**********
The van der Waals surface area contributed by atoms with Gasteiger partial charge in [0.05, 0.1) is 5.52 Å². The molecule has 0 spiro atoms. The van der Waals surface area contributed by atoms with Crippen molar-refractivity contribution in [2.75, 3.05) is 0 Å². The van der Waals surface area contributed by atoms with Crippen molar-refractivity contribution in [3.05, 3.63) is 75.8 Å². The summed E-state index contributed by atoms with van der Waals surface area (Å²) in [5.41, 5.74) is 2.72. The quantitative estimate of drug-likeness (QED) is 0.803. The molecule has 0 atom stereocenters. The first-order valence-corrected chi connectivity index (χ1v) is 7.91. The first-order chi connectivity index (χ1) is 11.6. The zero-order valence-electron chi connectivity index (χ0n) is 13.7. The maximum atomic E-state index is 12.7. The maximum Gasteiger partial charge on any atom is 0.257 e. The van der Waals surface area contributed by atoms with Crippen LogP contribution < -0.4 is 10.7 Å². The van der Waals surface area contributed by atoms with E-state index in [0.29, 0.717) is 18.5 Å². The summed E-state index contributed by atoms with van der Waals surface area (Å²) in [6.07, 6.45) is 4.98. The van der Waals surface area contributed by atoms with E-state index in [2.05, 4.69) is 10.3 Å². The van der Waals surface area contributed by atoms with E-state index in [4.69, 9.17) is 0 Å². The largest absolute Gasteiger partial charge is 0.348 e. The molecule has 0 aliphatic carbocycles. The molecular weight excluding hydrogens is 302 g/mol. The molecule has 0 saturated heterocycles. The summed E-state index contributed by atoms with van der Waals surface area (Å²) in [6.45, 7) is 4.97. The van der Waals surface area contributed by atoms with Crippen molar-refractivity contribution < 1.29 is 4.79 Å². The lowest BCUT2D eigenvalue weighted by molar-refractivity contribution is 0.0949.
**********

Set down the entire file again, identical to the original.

The van der Waals surface area contributed by atoms with Gasteiger partial charge in [0.05, 0.1) is 5.52 Å². The molecule has 0 spiro atoms. The van der Waals surface area contributed by atoms with Crippen molar-refractivity contribution in [2.75, 3.05) is 0 Å². The van der Waals surface area contributed by atoms with Crippen molar-refractivity contribution in [3.05, 3.63) is 75.8 Å². The summed E-state index contributed by atoms with van der Waals surface area (Å²) in [5.41, 5.74) is 2.72. The quantitative estimate of drug-likeness (QED) is 0.803. The molecule has 0 atom stereocenters. The first-order valence-corrected chi connectivity index (χ1v) is 7.91. The first-order chi connectivity index (χ1) is 11.6. The zero-order valence-electron chi connectivity index (χ0n) is 13.7. The maximum atomic E-state index is 12.7. The maximum Gasteiger partial charge on any atom is 0.257 e. The van der Waals surface area contributed by atoms with Crippen LogP contribution < -0.4 is 10.7 Å². The van der Waals surface area contributed by atoms with E-state index in [0.29, 0.717) is 18.5 Å². The summed E-state index contributed by atoms with van der Waals surface area (Å²) in [6.07, 6.45) is 4.98. The van der Waals surface area contributed by atoms with E-state index in [2.05, 4.69) is 10.3 Å². The van der Waals surface area contributed by atoms with E-state index in [4.69, 9.17) is 0 Å². The largest absolute Gasteiger partial charge is 0.348 e. The molecule has 0 aliphatic carbocycles. The molecular weight excluding hydrogens is 302 g/mol. The molecule has 0 saturated heterocycles. The summed E-state index contributed by atoms with van der Waals surface area (Å²) in [6.45, 7) is 4.97. The van der Waals surface area contributed by atoms with Crippen molar-refractivity contribution < 1.29 is 4.79 Å². The lowest BCUT2D eigenvalue weighted by molar-refractivity contribution is 0.0949.